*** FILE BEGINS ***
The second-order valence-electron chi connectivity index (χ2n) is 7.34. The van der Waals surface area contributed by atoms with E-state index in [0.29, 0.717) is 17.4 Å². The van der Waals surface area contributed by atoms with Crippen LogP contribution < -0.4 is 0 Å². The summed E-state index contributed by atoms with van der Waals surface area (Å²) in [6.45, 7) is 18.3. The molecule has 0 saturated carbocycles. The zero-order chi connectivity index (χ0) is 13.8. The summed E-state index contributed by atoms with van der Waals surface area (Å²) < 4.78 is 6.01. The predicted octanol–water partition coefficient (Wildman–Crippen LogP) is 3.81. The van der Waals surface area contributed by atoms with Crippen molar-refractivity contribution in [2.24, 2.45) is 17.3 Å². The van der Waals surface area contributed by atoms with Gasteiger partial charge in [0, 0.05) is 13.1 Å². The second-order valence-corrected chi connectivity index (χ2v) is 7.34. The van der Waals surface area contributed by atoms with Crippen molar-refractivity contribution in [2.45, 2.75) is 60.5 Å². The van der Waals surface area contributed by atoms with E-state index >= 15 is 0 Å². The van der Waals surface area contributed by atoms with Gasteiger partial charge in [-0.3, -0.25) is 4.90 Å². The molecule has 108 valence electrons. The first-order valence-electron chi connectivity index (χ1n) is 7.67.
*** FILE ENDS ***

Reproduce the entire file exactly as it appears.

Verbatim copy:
The second-order valence-electron chi connectivity index (χ2n) is 7.34. The van der Waals surface area contributed by atoms with E-state index in [0.29, 0.717) is 17.4 Å². The van der Waals surface area contributed by atoms with Crippen LogP contribution < -0.4 is 0 Å². The summed E-state index contributed by atoms with van der Waals surface area (Å²) in [6.45, 7) is 18.3. The molecule has 0 saturated carbocycles. The zero-order chi connectivity index (χ0) is 13.8. The summed E-state index contributed by atoms with van der Waals surface area (Å²) < 4.78 is 6.01. The predicted octanol–water partition coefficient (Wildman–Crippen LogP) is 3.81. The van der Waals surface area contributed by atoms with Crippen molar-refractivity contribution in [2.24, 2.45) is 17.3 Å². The van der Waals surface area contributed by atoms with Gasteiger partial charge in [0, 0.05) is 13.1 Å². The second-order valence-corrected chi connectivity index (χ2v) is 7.34. The van der Waals surface area contributed by atoms with Crippen molar-refractivity contribution in [2.45, 2.75) is 60.5 Å². The van der Waals surface area contributed by atoms with E-state index >= 15 is 0 Å². The van der Waals surface area contributed by atoms with Gasteiger partial charge in [-0.3, -0.25) is 4.90 Å². The molecule has 108 valence electrons. The first-order valence-electron chi connectivity index (χ1n) is 7.67.